The mission director was speaking to the crew from the main screen in the dining hall. He congratulated them for their quick reaction to the situation and requested the whole crew be evaluated by a therapist within the next twenty-four hours.
"It is suspected that the combination of the life extension therapy with the stress of the mission, and possibly the g-forces of the launch, may have caused severe depression and resulted in Mission Specialist Jalali’s suicide." He paused to let the crew respond.
Kara gasped, "How is that possible?"
Anesh asked, "Hasn’t the life-x therapy been well tested? How was this not a known reaction?"
The director responded, "Yes, it has been well tested on Earth. However, there had not yet been any space flight tests. No one thought it would make a difference. Sadly, it did."
"Each of you should have at least one hour of light therapy and one extra hour of exercise per day until we sort this out. We will make sure to thoroughly monitor everyone from this point forward. Also, please monitor yourselves and each other. We don’t want any more surprises. More details will be forthcoming as we learn more."
Kurt wrapped up the call and said, "Thank you, sir. We will do as requested. Again, I’m sorry this happened."
"Not at all your fault, Commander. No one saw this coming." He closed the channel.
Each of the crew passed their psych evaluations with flying colors over the next day. They were a bit rattled but these were well-trained astronauts. They each said their final goodbyes to their friends and families as they passed over the continent. This would be their last chance to have low latency conversations due to the laws of physics that would quickly lengthen the gap in both space and time between them and Earth.
Two days later the VisionStar shuttle, a large reusable spacecraft that was the successor to the original Space Shuttle, arrived with the re-supplies needed and Phoebe Rosales. The shuttle docked with Phoenix 5 and Phoebe climbed aboard in zero g. Kurt was there in the command module to greet her while the rest of the crew waited in the central chamber.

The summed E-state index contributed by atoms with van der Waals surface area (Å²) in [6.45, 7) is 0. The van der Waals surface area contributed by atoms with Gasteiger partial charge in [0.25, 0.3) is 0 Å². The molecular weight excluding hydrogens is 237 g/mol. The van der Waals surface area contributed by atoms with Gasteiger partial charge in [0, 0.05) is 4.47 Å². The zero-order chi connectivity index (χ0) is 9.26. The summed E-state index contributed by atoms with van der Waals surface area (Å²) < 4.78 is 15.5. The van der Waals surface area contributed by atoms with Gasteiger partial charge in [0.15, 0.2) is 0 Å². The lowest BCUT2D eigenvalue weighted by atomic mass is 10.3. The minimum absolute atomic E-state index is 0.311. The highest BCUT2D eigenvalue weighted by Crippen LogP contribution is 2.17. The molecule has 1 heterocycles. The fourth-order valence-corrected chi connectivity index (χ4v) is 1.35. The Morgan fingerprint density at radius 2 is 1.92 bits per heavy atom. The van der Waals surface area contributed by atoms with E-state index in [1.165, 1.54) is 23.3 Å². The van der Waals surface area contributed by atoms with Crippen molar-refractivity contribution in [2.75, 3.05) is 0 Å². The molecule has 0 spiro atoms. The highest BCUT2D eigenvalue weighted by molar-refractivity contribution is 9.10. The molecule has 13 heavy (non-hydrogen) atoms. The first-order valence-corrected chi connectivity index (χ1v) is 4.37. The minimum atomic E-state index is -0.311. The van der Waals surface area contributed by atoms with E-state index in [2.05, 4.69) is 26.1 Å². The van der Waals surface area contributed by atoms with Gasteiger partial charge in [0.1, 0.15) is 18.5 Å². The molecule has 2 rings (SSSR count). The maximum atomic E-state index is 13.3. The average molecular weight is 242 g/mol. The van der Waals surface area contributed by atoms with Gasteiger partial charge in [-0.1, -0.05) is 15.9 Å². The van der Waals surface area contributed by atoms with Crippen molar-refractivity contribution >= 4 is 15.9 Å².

"Welcome aboard, Phoebe," said Kurt.
"Thank you, Commander. Glad to be here," replied Phoebe.
"Let me show you around."
Kurt led her into the central chamber to meet the rest of the crew. Most of them had already met back on Earth during the crew selection process. After the greetings were over, Kurt asked them all to pose for a group shot, a publicity shot of the seven astronauts headed to Mars. They were a diverse group. Not one looked like the next except their expressions. They all were grinning ear to ear.
Day 0: March 3, 2031
Today was the first day of their long journey to the red planet. The whole world was aware of the mission and hundreds of millions of people all over the planet were watching video coverage of the event. Nothing like this had happened since the first manned mission to the Moon.
The living module’s spinning torus was stopped for the duration of the burn. NASA determined that the complication added during acceleration was not worth the benefit of artificial gravity to the astronauts. However, the acceleration would only last about five hours. The Hohmann-transfer only required a burn during the beginning and end of the eight-month journey through the solar system. During the burn the astronauts experienced only half a percent of Earth’s gravity. It was more of a suggestion than an artificial gravity.
They watched on screens as they pulled away from Earth. The only windows were in the command module and they pointed the wrong way. However, they were able to access multiple outside camera views. The cloudy blue planet turned slowly beneath them. A beautiful blue-green marble with a thin veneer of atmosphere that glowed. At night they saw the city lights of civilization light up like a bioluminescent squid in the inky blackness. At their current orbit, they saw a sunrise and sunset every ten hours. This would be their last view of the sunrise over Earth for about three years, possibly ever.
The trip to Mars would take about eight months. Meanwhile, the crew had various jobs to do, but mostly they just had to wait. They spent some of their time catching up on news from Earth, playing VR games, practicing emergency procedures, talking, and sending video holograms to their friends and family back home – anything to keep the sabotage incident out of their minds.
Although they tried to keep an outward appearance of normalcy, the incident had left a palpable impression on every member of the crew. Aditya’s disappearance and the circumstances of his death were still something of a mystery, despite the assurances from NASA that it was a reaction from the life extension procedure. If it was some kind of reaction, how could they be sure that any one of them would not snap at any moment?
The crew slept in shifts so that there was always at least three people awake at a time in case anything went wrong. However, they typically came together at least once a day as a group to mingle and eat in the dining room.